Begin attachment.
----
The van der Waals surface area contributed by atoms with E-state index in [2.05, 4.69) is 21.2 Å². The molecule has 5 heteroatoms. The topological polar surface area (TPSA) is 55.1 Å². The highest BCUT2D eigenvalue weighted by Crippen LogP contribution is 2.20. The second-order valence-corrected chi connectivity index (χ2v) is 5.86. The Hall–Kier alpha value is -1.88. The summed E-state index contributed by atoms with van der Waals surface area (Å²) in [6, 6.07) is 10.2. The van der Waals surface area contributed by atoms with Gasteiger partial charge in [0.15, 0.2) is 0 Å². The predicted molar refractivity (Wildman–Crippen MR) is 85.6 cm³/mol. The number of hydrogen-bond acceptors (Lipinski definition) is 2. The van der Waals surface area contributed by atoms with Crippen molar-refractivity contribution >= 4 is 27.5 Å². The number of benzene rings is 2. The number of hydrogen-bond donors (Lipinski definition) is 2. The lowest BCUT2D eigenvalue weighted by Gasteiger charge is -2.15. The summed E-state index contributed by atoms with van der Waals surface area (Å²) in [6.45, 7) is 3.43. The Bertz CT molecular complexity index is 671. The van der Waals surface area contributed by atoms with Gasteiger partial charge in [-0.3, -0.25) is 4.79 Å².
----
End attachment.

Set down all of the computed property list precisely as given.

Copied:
The van der Waals surface area contributed by atoms with E-state index in [2.05, 4.69) is 21.2 Å². The molecule has 5 heteroatoms. The topological polar surface area (TPSA) is 55.1 Å². The highest BCUT2D eigenvalue weighted by Crippen LogP contribution is 2.20. The second-order valence-corrected chi connectivity index (χ2v) is 5.86. The Hall–Kier alpha value is -1.88. The summed E-state index contributed by atoms with van der Waals surface area (Å²) in [6, 6.07) is 10.2. The van der Waals surface area contributed by atoms with Gasteiger partial charge in [0.15, 0.2) is 0 Å². The predicted molar refractivity (Wildman–Crippen MR) is 85.6 cm³/mol. The number of hydrogen-bond acceptors (Lipinski definition) is 2. The van der Waals surface area contributed by atoms with Crippen molar-refractivity contribution >= 4 is 27.5 Å². The number of benzene rings is 2. The number of hydrogen-bond donors (Lipinski definition) is 2. The lowest BCUT2D eigenvalue weighted by Gasteiger charge is -2.15. The summed E-state index contributed by atoms with van der Waals surface area (Å²) in [6.45, 7) is 3.43. The Bertz CT molecular complexity index is 671. The van der Waals surface area contributed by atoms with Gasteiger partial charge in [-0.3, -0.25) is 4.79 Å².